Nutritional yeast is high in protein, packing 8 grams in just a tablespoon and a half, per the USDA. "It's considered a complete protein, which means it contains all nine essential amino acids needed for muscle structure."

Read more:What Foods Combine to Make a Complete Protein?

How Do You Use Nutritional Yeast?

You can really sprinkle the flakes on anything you want to lend your meals and snacks a savory, cheesy flavor. But you can also make some delicious nutritional yeast recipes, like the ones below.


1. 'Cheese' and Chive Popcorn

Full of fiber and B vitamins, this nooch popcorn is a next-level movie snack.
Image Credit: Jackie Newgent, RDN/

"Use it the same as you would any other cheese for garnish," Reaver suggests. So instead of melted butter and Parmesan, boost the nutrition of your next Netflix nosh by garnishing popcorn with fresh chives and a scoop of nutritional yeast.


Get the 'Cheese' and Chive Popcorn recipe and nutrition info here.

2. Paleo-Vegan Cheesy Butternut Chili

For comfort food that's surprisingly nutritious and quick (it's ready in 25 minutes!), scoop up this nutritional yeast-infused chili recipe.
Image Credit:

Finishing this hearty pot of veggies with a couple spoonfuls of nooch lends a remarkably (faux) cheesy texture to each serving. Try it by the bowl or serve over a baked sweet potato or on a mock meat burger.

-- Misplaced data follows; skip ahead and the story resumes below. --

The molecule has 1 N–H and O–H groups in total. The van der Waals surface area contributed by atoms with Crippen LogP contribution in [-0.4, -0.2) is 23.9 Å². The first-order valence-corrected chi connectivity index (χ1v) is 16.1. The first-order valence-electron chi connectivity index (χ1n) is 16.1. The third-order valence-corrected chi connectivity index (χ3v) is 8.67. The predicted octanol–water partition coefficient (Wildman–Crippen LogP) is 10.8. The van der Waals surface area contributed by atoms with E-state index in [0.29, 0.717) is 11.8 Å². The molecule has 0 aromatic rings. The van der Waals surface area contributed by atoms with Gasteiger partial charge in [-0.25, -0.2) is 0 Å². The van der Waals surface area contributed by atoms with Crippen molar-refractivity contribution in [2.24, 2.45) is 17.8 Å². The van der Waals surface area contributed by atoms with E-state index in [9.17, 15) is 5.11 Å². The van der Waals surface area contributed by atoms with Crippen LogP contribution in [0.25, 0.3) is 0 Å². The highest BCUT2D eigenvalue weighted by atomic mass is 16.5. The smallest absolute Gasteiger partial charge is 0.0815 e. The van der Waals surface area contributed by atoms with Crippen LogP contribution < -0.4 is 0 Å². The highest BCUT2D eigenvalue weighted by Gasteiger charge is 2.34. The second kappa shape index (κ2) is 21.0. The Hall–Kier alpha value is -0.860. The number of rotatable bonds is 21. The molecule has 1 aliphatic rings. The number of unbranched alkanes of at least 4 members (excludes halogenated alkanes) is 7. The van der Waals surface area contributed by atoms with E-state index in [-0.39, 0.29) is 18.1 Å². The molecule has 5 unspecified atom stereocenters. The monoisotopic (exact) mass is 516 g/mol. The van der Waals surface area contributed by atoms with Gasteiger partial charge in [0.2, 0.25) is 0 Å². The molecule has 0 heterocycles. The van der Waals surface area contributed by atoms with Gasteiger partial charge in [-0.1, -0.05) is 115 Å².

Get the Paleo-Vegan Cheesy Butternut Chili recipe and nutrition info here.

3. Plant-Protein Powered Butternut Mac and 'Cheese'

Kids and adults alike will devour this better-than-boxed macaroni and 'cheese' recipe.
Image Credit: Maggie Moon, RD/

"I recommend adding nutritional yeast to savory sauces. Cheese sauces, in particular, are a great vehicle for the ingredient as it does not significantly alter taste and texture," Fine says. Here, nutritional yeast, anti-inflammatory turmeric and vitamin A-rich butternut squash team up for a creamy, vibrantly golden noodle topping.

Get the Plant-Protein Powered Butternut Mac and 'Cheese' recipe and nutrition info here.

Read more:5 Ways to Eat Plant-Based on a Budget, According to a Dietitian